Lion Whisker Spots & Other Ways of Identifying Individual Lions

Each individual lion is identifiable from the unique lion whisker spots found on each side of the face. Other characteristics such as ear tears, facial shapes and scars are useful too, however, lion whisker spots are one certainty that generally remains unchanged throughout a lion’s life. Another handy identification tool is their side profile, although with age (and especially for males) this needs to be updated more frequently.

Lion whisker spots are useful for identifying individual lions.

Lion whisker spots are useful for identifying individual lions.

This is where the help of volunteers comes in very handy! Capturing these photos while your conservation monitor drives and maneuvers position enables the team to gather all the important information needed before regrouping back at camp to identify the individuals and update the lion identity kits for reserve management.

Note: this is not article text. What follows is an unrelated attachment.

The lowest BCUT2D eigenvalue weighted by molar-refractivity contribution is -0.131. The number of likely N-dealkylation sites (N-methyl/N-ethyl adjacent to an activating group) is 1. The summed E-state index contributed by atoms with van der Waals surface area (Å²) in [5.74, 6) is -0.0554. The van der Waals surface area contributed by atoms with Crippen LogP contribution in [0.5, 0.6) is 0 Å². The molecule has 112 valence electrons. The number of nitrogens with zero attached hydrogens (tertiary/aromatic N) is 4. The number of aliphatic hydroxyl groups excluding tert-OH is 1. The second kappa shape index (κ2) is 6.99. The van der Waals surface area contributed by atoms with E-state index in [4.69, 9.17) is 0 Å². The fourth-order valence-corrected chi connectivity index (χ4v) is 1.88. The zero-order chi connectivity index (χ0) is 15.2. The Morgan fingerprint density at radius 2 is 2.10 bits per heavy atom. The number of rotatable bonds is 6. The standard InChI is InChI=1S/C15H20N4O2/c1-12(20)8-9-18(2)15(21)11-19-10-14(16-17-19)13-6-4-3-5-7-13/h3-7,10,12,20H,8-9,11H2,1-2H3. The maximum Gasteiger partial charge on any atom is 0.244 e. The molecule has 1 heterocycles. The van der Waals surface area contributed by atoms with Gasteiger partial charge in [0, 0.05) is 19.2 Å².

Profiling Lion Whisker Spots

The lion whisker spots in the ID photos above were documented when the Wildlife ACT Team on Manyoni Private Game Reserve were able to obtain a high-quality visuals of five young sub-adult lions who had recently separated from their mother and become independent. Young lions of both sexes remain in their birth pride for around 2 years, at which stage they should be able to hunt successfully on their own.

In this case, these 5 youngsters (one sub-adult male and four sub-adult females), roughly 20 months old, remained together after separating from their mother. Due to their rapid growth rate and stealthy movements, the Wildlife ACT Team were not immediately able to get photos good enough to update their identity kit photos – one of the very important roles the Wildlife ACT team plays on the reserve.

But patience is key! Two hours after first locating them, the wait was worth it. Out from the thick bushes they came and one by one they walked past the vehicle, allowing us to get perfect shots of their side profiles, before these lions headed off towards the watering hole to drink.

Written by Wildlife ACT Monitor Megan Hudson